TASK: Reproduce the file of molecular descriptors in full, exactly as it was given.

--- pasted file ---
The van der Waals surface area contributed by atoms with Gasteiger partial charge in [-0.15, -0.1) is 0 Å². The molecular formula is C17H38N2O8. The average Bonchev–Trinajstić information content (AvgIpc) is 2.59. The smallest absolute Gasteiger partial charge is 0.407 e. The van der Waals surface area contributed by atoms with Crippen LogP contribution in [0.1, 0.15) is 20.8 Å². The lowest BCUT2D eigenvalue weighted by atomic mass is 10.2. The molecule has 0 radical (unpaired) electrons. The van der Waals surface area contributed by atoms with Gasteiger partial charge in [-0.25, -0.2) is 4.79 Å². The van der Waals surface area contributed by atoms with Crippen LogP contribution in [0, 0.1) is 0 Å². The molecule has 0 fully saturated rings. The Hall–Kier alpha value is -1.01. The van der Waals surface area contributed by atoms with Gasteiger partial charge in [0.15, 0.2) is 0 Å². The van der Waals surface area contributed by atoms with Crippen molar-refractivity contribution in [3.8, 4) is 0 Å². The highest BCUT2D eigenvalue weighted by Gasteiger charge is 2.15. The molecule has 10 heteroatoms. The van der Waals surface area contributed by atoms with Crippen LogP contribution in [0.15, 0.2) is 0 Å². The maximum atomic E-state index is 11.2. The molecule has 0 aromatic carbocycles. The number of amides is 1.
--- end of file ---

The van der Waals surface area contributed by atoms with Gasteiger partial charge in [-0.15, -0.1) is 0 Å². The molecular formula is C17H38N2O8. The average Bonchev–Trinajstić information content (AvgIpc) is 2.59. The smallest absolute Gasteiger partial charge is 0.407 e. The van der Waals surface area contributed by atoms with Crippen LogP contribution in [0.1, 0.15) is 20.8 Å². The lowest BCUT2D eigenvalue weighted by atomic mass is 10.2. The molecule has 0 radical (unpaired) electrons. The van der Waals surface area contributed by atoms with Gasteiger partial charge in [-0.25, -0.2) is 4.79 Å². The van der Waals surface area contributed by atoms with Crippen LogP contribution in [0, 0.1) is 0 Å². The molecule has 0 fully saturated rings. The Hall–Kier alpha value is -1.01. The van der Waals surface area contributed by atoms with Gasteiger partial charge in [0.15, 0.2) is 0 Å². The van der Waals surface area contributed by atoms with Crippen molar-refractivity contribution in [3.8, 4) is 0 Å². The highest BCUT2D eigenvalue weighted by Gasteiger charge is 2.15. The molecule has 10 heteroatoms. The van der Waals surface area contributed by atoms with Crippen LogP contribution in [0.15, 0.2) is 0 Å². The maximum atomic E-state index is 11.2. The molecule has 0 aromatic carbocycles. The number of amides is 1.